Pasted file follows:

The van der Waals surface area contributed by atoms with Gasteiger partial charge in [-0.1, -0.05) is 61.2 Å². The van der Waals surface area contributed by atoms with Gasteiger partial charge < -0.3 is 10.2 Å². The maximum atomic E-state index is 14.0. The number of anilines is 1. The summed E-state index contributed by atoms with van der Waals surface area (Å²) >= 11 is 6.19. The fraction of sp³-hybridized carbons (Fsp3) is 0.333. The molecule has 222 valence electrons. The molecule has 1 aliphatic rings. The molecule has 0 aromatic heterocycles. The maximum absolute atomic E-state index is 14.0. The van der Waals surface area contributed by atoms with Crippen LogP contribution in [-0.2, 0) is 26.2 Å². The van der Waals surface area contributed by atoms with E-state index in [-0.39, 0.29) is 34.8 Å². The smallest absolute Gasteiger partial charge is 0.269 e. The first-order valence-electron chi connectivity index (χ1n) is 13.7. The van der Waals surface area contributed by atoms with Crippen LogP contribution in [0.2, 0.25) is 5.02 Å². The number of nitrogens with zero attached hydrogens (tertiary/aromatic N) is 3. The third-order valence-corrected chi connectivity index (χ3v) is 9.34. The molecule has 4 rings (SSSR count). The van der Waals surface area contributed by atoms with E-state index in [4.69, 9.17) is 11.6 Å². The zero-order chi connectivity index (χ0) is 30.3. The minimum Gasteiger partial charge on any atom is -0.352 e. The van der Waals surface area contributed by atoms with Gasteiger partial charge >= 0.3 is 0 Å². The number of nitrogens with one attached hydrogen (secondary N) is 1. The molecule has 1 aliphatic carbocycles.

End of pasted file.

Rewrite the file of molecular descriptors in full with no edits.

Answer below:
The van der Waals surface area contributed by atoms with Gasteiger partial charge in [-0.1, -0.05) is 61.2 Å². The van der Waals surface area contributed by atoms with Gasteiger partial charge < -0.3 is 10.2 Å². The maximum atomic E-state index is 14.0. The number of anilines is 1. The summed E-state index contributed by atoms with van der Waals surface area (Å²) >= 11 is 6.19. The fraction of sp³-hybridized carbons (Fsp3) is 0.333. The molecule has 222 valence electrons. The molecule has 1 aliphatic rings. The molecule has 0 aromatic heterocycles. The maximum absolute atomic E-state index is 14.0. The van der Waals surface area contributed by atoms with Crippen LogP contribution in [-0.2, 0) is 26.2 Å². The van der Waals surface area contributed by atoms with E-state index in [-0.39, 0.29) is 34.8 Å². The smallest absolute Gasteiger partial charge is 0.269 e. The first-order valence-electron chi connectivity index (χ1n) is 13.7. The van der Waals surface area contributed by atoms with Crippen LogP contribution in [0.2, 0.25) is 5.02 Å². The number of nitrogens with zero attached hydrogens (tertiary/aromatic N) is 3. The third-order valence-corrected chi connectivity index (χ3v) is 9.34. The molecule has 4 rings (SSSR count). The van der Waals surface area contributed by atoms with E-state index in [4.69, 9.17) is 11.6 Å². The zero-order chi connectivity index (χ0) is 30.3. The minimum Gasteiger partial charge on any atom is -0.352 e. The van der Waals surface area contributed by atoms with Gasteiger partial charge >= 0.3 is 0 Å². The number of nitrogens with one attached hydrogen (secondary N) is 1. The molecule has 1 aliphatic carbocycles.